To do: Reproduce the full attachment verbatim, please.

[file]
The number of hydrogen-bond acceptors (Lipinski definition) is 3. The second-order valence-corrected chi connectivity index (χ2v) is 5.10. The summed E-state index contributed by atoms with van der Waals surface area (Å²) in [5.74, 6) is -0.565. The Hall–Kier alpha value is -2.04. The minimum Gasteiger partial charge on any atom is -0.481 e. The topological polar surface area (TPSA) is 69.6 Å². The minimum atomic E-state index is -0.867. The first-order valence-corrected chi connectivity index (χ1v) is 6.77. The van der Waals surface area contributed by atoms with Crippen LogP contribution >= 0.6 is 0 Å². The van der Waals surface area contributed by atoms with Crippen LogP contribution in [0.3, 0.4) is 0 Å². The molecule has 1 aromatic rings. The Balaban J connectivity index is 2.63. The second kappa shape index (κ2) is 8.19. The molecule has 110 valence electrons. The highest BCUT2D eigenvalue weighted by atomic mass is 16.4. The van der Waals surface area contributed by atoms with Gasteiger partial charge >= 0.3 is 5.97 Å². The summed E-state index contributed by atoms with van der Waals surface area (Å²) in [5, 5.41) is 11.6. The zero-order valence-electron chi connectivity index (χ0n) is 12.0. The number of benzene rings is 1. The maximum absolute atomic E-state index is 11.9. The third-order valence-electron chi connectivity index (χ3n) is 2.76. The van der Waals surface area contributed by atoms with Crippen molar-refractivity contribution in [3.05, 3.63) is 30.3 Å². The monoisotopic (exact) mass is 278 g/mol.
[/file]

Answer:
The number of hydrogen-bond acceptors (Lipinski definition) is 3. The second-order valence-corrected chi connectivity index (χ2v) is 5.10. The summed E-state index contributed by atoms with van der Waals surface area (Å²) in [5.74, 6) is -0.565. The Hall–Kier alpha value is -2.04. The minimum Gasteiger partial charge on any atom is -0.481 e. The topological polar surface area (TPSA) is 69.6 Å². The minimum atomic E-state index is -0.867. The first-order valence-corrected chi connectivity index (χ1v) is 6.77. The van der Waals surface area contributed by atoms with Crippen LogP contribution >= 0.6 is 0 Å². The van der Waals surface area contributed by atoms with Crippen LogP contribution in [0.3, 0.4) is 0 Å². The molecule has 1 aromatic rings. The Balaban J connectivity index is 2.63. The second kappa shape index (κ2) is 8.19. The molecule has 110 valence electrons. The highest BCUT2D eigenvalue weighted by atomic mass is 16.4. The van der Waals surface area contributed by atoms with Gasteiger partial charge >= 0.3 is 5.97 Å². The summed E-state index contributed by atoms with van der Waals surface area (Å²) in [5, 5.41) is 11.6. The zero-order valence-electron chi connectivity index (χ0n) is 12.0. The number of benzene rings is 1. The maximum absolute atomic E-state index is 11.9. The third-order valence-electron chi connectivity index (χ3n) is 2.76. The van der Waals surface area contributed by atoms with Crippen molar-refractivity contribution in [3.05, 3.63) is 30.3 Å². The monoisotopic (exact) mass is 278 g/mol.